© Dr. Rajas Deshpande
“Doctor, I want to know about this illness. I want to understand it” she said.
It had taken me an entire medical career and a lot of experience to understand this disease in steps, no neurologist in the world claims to have fully understood it. It was my duty to simplify things for her, but it was impossible to transfer years of knowledge and experience in few minutes. I decided to give it a try. If I learn to understand the patient and relative one step more, I will be a better doctor hopefully. This lady, with her Prada and Dior accessories, also appeared well educated.© Dr. Rajas Deshpande
“Your father has frontotemporal dementia, a condition that causes progressive loss of memory and abnormal mentation, thoughts, or behavior. This is because certain parts of his brain degenerate faster.” I started.
“One minute doctor” she interrupted “How does that explain why he starts undressing, passing urine anywhere in front of others, even children or guests? He uses such foul language sometimes”.
I hate being interrupted. Especially when someone butts in a second question before I finish answering the first. But I must accommodate the patient’s and the relative’s anxiety.
“That is because we have an area in the brain that controls our behavior, stops us from doing social-inappropriate things. This is why we stop from doing certain things in certain situations, while we retain the ability to do them in privacy. That is called inhibition. When those areas in the brain degenerate, there is thus a ‘disinhibition’, whereby the patient does not know what is inappropriate. Somewhat similar to losing mental control after taking alcohol”.
“So the blood supply is cut off in the brain?” she fired.
“I never said that. I said this is due to degeneration. The cells in his brain die faster. Although at this age loss of blood supply is an additional reason for worsening”. When you know too much of something, it is difficult to not confuse.© Dr. Rajas Deshpande
You know, I am no Mangeshkar or Tendulkar myself, but this is like asking Lataji “I want to understand music and sing that song just like you” or telling Sachin “I want to make a century like you right now. Teach me cricket in ten minutes”. What they have learnt in decades with extreme hard work cannot be taught / understood or explained in few minutes. I can explain it in a nutshell, but it is not possible to ensure that the relative or patient “completely understood” everything I knew. But then again, the better this lady understood the disease, the better she will care for her father. So I decided another approach.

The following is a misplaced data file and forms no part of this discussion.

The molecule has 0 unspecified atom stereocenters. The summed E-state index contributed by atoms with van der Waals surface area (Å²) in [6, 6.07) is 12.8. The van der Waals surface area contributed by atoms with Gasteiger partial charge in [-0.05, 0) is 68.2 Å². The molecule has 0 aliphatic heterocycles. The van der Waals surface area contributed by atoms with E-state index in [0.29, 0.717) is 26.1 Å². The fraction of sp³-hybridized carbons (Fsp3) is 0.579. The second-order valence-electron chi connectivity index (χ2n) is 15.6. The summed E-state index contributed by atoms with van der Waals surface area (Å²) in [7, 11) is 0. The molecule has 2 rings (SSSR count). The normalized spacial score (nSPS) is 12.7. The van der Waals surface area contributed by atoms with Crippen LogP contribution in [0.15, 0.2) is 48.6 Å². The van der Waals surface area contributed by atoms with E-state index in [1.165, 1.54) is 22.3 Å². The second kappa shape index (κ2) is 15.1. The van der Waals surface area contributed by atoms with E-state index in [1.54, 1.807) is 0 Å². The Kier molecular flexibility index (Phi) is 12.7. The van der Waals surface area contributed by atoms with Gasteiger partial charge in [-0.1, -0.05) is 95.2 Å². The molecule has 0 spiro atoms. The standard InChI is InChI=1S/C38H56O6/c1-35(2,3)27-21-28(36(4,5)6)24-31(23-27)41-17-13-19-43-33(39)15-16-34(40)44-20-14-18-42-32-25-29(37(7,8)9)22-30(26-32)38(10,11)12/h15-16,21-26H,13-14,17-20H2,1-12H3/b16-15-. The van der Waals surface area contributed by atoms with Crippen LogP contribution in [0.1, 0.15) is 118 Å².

“Ma'm, I request you to please read about this disease from these two websites. Then write down your questions and please book another appointment. We will save a lot of random discussion then.” I told her.
“Ok Doctor” she agreed reluctantly “But tell me what you would have done if this was your father. I thought that with so many advances and researchers, there must be some good cure by now for such diseases” she said. The hidden disdainful sarcasm didn’t escape me. I ignored it.© Dr. Rajas Deshpande
“Now please tell me the list of all medicines that your father is currently taking, and their doses” I asked her.
She emptied a huge bag upon my table, with over 20 medicines from different pathies, some unlabeled, and including some bottled oils. She started asking her father one by one, he wouldn’t reply.
“I don’t know doctor” she said, frustrated. “He lives alone near my house, and takes these medicines by himself. We lost my mom few years ago. I guess some of these oils are for his massage”.
Some of those medicines were past an expiry date. The old man hadn’t a clue what he was taking.
“But you just told me he has severe memory problems and cannot understand much” I questioned.
“Yes, but we thought he knew what medicines he was taking” she said.
I did not want to embarrass her further.© Dr. Rajas Deshpande
“Ma'm, wouldn’t it be better if you understood the daily necessities of your father before you questioned anyone else about his disease? You can ask the doctor any number of questions, it is my duty to answer them. But I would definitely not have left my father to look after himself in such a situation.”
“No, doc, we are looking for a care center for him already. I cannot look after him, I have my own family and the kids need all my attention”.
“Then please stop blaming the medical researchers for not finding a cure for everything. Please accept that everyone ages and needs care, the same care that you were provided as a child”.
I didn’t want her to be unhappy, it was also my prerogative to understand her situation. I reassured her:
“Please read about this well, and come back next week, I am sure that at least a few problems can be resolved. I want to help you and him”.
What would happen if there was a cure for everything? How many of them elderlies will be taken care of, provided for? How long will their children look after them? In most cases, even the healthiest of parents are considered a nuisance once they have grown up the grandchildren. After that, they become an irritating liability.
Then, the annoyance of having to look after them, the exasperation of even a small illness they may have, and the extreme anger to have to spend time and money for their healthcare / treatment is all unloaded upon the doctor. While we are learning to deal with this in our everyday practice, I have decided to spend an extra minute to educate the family about their own responsibilities in every such case. © Dr. Rajas Deshpande
As she left the room she asked “Doc, he is elderly, you must give him some concession”.
I smiled. This wasn’t a medical question. It was my turn not to reply now.
© Dr. Rajas Deshpande
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